This novel is something of an historic milestone, because it’s the first ever unique Doctor Who novel. There had been novelisations, comics, and short stories, but this was the first novel – and the first of many too, as there have been literally hundreds of them since. Fans of Doctor Who novels will know that they are often very strange (in the very best of ways) and aren’t the kind of stories you’d see on television. Doctor Who and The Invasion from Space is no exception.
At the start of the novel, the First Doctor is adjusting to life with several new companions: a family of peasants (the Mortimers) that he unwittingly rescued from the Great Fire of London. He’s endlessly bitter about it, and throughout the novel makes it clear that he thinks he’s superior to them, that they, as mere peasants, didn’t ever really matter anyway, and that their lives are insignificant. He’s so awful about it, that I can only imagine that this is set before An Unearthly Child, because after the first few TV stories, he’s never an meanspirited as he is here and there’s no room for this to be set then.
Together they encounter a sort of god-like alien who sees other life forms at inferior, which causes the Doctor to reflect on his actions when he sees that this being looking down on others isn’t too different to he himself looking down on the Mortimers. Although, his revelation comes down to “Maybe I should care if they die” which is pretty mild, really. Quite interestingly, the story very strongly suggests that the Doctor is a human being, which makes this story even more interesting. Back then, I guess so little of Doctor Who was yet fully established, and it’s cool to see the different ways in which the character and the universe were interpreted. As was common for expanded universe stuff at the time, he’s called Dr. Who throughout too.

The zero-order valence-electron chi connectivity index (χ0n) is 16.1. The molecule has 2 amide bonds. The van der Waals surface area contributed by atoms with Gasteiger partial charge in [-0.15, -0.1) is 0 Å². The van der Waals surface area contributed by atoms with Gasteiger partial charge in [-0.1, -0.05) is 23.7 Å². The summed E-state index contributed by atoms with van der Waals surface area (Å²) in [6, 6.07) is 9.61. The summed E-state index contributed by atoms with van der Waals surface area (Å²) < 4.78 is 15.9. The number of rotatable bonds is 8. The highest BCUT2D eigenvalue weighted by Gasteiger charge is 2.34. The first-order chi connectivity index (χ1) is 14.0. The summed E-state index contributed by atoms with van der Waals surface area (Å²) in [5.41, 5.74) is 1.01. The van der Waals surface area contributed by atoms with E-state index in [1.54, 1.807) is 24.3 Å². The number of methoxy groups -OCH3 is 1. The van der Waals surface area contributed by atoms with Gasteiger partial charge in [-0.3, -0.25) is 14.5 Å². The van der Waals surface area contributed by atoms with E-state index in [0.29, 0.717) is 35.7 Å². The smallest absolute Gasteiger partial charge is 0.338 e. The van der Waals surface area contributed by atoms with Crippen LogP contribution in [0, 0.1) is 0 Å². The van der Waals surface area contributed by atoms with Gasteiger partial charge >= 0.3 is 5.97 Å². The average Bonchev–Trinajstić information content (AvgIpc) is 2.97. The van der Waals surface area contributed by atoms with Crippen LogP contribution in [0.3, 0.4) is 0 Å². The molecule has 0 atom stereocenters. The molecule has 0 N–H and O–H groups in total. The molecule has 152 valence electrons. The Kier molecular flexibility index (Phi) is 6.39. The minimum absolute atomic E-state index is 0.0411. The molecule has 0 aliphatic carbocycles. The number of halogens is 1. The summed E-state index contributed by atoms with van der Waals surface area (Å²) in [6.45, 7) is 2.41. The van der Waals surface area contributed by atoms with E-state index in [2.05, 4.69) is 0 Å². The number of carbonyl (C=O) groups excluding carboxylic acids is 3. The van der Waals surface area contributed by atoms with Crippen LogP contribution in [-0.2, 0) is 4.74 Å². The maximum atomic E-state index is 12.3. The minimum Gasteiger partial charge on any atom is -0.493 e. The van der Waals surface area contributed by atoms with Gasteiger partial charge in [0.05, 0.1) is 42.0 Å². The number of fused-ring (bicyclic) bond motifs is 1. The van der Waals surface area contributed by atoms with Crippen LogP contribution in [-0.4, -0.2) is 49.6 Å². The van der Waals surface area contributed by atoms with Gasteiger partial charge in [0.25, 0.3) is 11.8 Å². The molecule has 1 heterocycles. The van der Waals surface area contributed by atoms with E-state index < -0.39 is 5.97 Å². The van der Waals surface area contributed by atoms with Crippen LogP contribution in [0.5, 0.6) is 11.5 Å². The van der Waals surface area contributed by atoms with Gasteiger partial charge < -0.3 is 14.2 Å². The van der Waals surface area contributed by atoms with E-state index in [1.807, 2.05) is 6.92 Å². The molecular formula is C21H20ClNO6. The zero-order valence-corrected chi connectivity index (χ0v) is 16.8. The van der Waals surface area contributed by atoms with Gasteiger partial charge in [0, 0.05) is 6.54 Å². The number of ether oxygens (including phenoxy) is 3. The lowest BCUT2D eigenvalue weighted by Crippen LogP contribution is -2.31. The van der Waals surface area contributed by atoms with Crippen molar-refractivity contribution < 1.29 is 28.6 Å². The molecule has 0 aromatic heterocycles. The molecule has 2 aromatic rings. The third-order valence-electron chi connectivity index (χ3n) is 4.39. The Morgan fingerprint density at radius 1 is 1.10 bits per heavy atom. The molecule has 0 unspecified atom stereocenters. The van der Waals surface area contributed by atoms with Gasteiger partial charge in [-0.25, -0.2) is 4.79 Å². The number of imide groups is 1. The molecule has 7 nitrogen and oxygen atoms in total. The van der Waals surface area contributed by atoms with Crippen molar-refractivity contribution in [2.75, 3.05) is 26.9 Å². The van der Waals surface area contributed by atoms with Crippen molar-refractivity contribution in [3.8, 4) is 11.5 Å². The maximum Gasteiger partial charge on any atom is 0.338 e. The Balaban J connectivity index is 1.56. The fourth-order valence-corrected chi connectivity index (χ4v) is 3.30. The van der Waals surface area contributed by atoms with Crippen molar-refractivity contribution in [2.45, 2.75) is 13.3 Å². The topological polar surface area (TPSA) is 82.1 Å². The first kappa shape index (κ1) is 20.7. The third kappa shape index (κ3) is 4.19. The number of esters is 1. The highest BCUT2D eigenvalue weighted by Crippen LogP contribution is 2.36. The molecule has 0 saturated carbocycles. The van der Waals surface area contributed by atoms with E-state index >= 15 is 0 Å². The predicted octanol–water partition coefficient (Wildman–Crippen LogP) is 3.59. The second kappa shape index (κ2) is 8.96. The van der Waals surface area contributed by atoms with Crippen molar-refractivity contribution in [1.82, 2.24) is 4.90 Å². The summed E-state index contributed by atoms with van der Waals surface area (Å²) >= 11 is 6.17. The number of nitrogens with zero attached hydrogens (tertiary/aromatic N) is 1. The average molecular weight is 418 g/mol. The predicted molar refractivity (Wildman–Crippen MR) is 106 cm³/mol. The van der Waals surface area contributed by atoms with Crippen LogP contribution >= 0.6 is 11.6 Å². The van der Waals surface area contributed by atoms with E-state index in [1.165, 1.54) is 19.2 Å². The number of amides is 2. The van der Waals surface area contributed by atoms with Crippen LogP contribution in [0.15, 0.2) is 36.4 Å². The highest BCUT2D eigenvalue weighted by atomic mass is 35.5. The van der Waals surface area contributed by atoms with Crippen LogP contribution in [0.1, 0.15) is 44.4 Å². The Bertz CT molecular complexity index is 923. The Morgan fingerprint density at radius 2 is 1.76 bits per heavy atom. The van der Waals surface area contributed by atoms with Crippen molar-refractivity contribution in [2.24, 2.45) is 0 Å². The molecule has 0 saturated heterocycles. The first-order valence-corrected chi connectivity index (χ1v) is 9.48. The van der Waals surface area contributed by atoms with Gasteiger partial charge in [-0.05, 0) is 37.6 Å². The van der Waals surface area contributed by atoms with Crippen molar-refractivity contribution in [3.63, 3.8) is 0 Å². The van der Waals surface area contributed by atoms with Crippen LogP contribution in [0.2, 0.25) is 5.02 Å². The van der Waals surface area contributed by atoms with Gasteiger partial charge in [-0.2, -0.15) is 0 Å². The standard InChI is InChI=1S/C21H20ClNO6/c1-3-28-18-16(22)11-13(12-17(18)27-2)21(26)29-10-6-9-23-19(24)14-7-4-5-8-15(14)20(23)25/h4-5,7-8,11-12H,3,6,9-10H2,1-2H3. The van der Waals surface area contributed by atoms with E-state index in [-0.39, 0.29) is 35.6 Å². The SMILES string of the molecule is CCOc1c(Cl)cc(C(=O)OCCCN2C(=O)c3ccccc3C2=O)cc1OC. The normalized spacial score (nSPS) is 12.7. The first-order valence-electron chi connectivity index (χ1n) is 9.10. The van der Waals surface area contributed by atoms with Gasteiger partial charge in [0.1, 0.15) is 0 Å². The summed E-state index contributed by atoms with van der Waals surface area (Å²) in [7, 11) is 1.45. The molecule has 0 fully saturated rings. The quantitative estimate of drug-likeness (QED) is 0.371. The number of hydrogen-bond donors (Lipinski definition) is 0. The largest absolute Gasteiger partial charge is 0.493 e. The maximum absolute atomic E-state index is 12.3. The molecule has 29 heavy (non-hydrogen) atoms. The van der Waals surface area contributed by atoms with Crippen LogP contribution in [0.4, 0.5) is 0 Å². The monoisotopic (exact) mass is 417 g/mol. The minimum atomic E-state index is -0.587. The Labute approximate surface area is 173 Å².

If you’re a fan of the modern era, it’ll feel like this novel bears almost no resemblance to show that you know and love. However, if you’re a fan of classic Doctor Who, and the First Doctor in particular, this will be a real treat. I’d love to see the Mortimer family revisited some how in future, whether that’s in another book, a comic, audio drama, or whatever else. It’s a delightful curiosity, and not very long either, so give it a go.